New York Giants fans can breathe a collective sigh of relief, because it looks like Victor Cruz is staying in the Big Apple. At least for one more year.
That is according to a report from ESPN's Josina Anderson. Her report states Cruz intends to sign a one-year tender agreement, worth $2.879 million, to remain with the Giants.
The move will keep Cruz a restricted free agent. However, it gives both the player and the franchise additional room and time to negotiate fresh terms on a longer contract.
This is a massive boost to the Giants offense. Cruz is vital to Big Blue's passing game. He is the X-factor against all types of underneath coverage.
With Cruz on the field, opposing teams have to respect his ability to produce a huge gain on any play. When he aligns in the slot, his speed and knack for stretching the deep middle zones, draws safety attention.
That leaves fellow star wide receiver Hakeem Nicks often facing single coverage on the outside. That gives the Giants pass attack an obvious matchup advantage against any defense.
Three times in the last six years, the Chicago Bears have spent their top draft choice on an offensive lineman. Now, for the second time in that span, one of those draft picks is heading out of town after an injury-plagued start to his pro career.
As reported by ESPN Chicago, the Bears have traded third-year man Gabe Carimi to the Tampa Bay Buccaneers. Chicago will get only a sixth-round pick in next year’s draft in exchange for the former Wisconsin star, who played a grand total of 18 games in a Bear uniform.
Carimi, who’s been rehabbing the balky knee that hampered his performance a season ago, was expected to have a tough time finding a spot on the depth chart in a crowded pool of guards. Even so, it’s hard to see how the Bears benefit from pulling the trigger on a trade at this point in the offseason.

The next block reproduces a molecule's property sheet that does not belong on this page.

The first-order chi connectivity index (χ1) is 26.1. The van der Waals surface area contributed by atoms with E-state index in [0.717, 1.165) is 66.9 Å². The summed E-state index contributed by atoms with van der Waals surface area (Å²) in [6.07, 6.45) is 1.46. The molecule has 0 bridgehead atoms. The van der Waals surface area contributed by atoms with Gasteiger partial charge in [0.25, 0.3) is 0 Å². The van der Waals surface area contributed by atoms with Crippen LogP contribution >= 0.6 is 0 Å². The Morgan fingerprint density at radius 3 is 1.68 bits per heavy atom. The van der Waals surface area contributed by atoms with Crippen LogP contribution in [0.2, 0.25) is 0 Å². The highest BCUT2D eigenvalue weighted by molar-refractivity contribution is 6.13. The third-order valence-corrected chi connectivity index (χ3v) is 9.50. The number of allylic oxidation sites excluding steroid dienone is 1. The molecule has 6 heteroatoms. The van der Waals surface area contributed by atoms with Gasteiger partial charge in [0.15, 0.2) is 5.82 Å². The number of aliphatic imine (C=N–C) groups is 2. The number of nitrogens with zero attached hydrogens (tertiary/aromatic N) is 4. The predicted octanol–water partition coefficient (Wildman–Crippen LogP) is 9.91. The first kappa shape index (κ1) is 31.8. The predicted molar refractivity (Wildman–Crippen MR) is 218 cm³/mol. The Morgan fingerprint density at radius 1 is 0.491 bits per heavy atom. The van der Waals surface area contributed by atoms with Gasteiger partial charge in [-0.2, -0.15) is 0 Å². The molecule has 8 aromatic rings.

The Minnesota Vikings concluded their second week of Organised Team Activities today at Winter Park, the team's practice facility. The importance of OTA's is sometimes played down but for this core group of young players it is essential. It gives them a chance to get to know one another better, for the new additions to familiarise themselves with the Playbook and the coaching staff.
So, these sessions will be invaluable down the line. Head Coach Leslie Frazier will learn a great deal about his players as he formulates plans for the gruelling training camp period.
Here are some observations from the Vikings' first set of off-season workouts:
Washington Redskins outside linebacker Brian Orakpo is aiming to be named this season's NFL Defensive Player of the Year. Orakpo declared he is targeting the award in an article by USA Today's Jim Corbett.
It is a bold ambition for Orakpo, but one still within his reach. He missed 14 games in 2012 due to a torn pectoral muscle and has been rehabbing throughout the offseason.
According to Corbett, the rehab is clearly paying dividends, as Orakpo has impressed in OTAs. When healthy, he is an extremely talented pure pass-rusher.
Orakpo is the one player on the Redskins defense opponents should tailor their blocking schemes towards. As a rookie in 2009, he tallied 11 sacks and followed that with 8.5 in 2010.
Orakpo posted nine sacks in 2011 and his edge-rushing skill was clearly missed last season. Without Orakpo, the Redskins lacked a credible and consistent pass rush.
Monte Kiffin can be the x-factor that wins the Dallas Cowboys the NFC East division in 2013. The ageing defensive guru will be the Cowboys' secret weapon against Robert Griffin III and Chip Kelly.
Griffin savaged the East as a rookie in 2012, helping the Washington Redskins claim the division crown. The key to his success was a read-option, pistol offense that maximized Griffin's dual-threat skills.
His ability to make plays with his arm and his feet, stretched defenses to breaking point. In particular, Griffin dominated the Cowboys.
He helped the Redskins best their arch rivals twice. One of those wins was a 38-31 victory in Dallas on Thanksgiving. Griffin hurled four touchdown passes and baffled the Cowboys defense.
It is no coincidence that Cowboys owner Jerry Jones turned to senior citizen Kiffin to run his defense. Jones saw a glimpse of what Griffin could do to the Cowboys twice a season for the next decade.
He also knows how well Kiffin has stifled dual-threat quarterbacks in the past. He made his reputation running the smothering Tampa Bay Buccaneers defenses of the late nineties and early noughties.